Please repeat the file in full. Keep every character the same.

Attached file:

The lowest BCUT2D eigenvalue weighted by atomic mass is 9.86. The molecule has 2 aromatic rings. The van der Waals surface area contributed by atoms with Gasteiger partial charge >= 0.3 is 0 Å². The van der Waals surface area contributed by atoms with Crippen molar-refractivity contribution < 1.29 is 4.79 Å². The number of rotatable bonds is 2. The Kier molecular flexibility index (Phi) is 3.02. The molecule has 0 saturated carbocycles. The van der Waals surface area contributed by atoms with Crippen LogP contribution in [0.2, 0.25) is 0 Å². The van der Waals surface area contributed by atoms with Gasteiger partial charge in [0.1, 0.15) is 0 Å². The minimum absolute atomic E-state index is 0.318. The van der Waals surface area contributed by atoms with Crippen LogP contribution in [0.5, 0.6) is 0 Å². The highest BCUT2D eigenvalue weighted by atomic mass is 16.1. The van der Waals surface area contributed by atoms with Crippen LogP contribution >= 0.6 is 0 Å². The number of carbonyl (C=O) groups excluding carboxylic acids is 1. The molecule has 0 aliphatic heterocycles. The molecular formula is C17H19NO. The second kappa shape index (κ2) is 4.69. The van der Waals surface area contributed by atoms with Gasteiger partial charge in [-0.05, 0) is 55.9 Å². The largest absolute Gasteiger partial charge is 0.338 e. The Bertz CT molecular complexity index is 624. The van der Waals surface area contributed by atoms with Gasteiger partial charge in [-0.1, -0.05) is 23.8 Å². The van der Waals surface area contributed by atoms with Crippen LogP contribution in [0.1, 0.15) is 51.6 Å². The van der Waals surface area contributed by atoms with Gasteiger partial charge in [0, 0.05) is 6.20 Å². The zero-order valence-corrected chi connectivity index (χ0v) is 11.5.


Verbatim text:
The lowest BCUT2D eigenvalue weighted by atomic mass is 9.86. The molecule has 2 aromatic rings. The van der Waals surface area contributed by atoms with Gasteiger partial charge >= 0.3 is 0 Å². The van der Waals surface area contributed by atoms with Crippen molar-refractivity contribution < 1.29 is 4.79 Å². The number of rotatable bonds is 2. The Kier molecular flexibility index (Phi) is 3.02. The molecule has 0 saturated carbocycles. The van der Waals surface area contributed by atoms with Crippen LogP contribution in [0.2, 0.25) is 0 Å². The van der Waals surface area contributed by atoms with Gasteiger partial charge in [0.1, 0.15) is 0 Å². The minimum absolute atomic E-state index is 0.318. The van der Waals surface area contributed by atoms with Crippen LogP contribution in [0.5, 0.6) is 0 Å². The highest BCUT2D eigenvalue weighted by atomic mass is 16.1. The van der Waals surface area contributed by atoms with Crippen LogP contribution >= 0.6 is 0 Å². The number of carbonyl (C=O) groups excluding carboxylic acids is 1. The molecule has 0 aliphatic heterocycles. The molecular formula is C17H19NO. The second kappa shape index (κ2) is 4.69. The van der Waals surface area contributed by atoms with Gasteiger partial charge in [-0.05, 0) is 55.9 Å². The largest absolute Gasteiger partial charge is 0.338 e. The Bertz CT molecular complexity index is 624. The van der Waals surface area contributed by atoms with Gasteiger partial charge in [-0.1, -0.05) is 23.8 Å². The van der Waals surface area contributed by atoms with Crippen LogP contribution in [0.1, 0.15) is 51.6 Å². The van der Waals surface area contributed by atoms with Gasteiger partial charge in [0, 0.05) is 6.20 Å². The zero-order valence-corrected chi connectivity index (χ0v) is 11.5.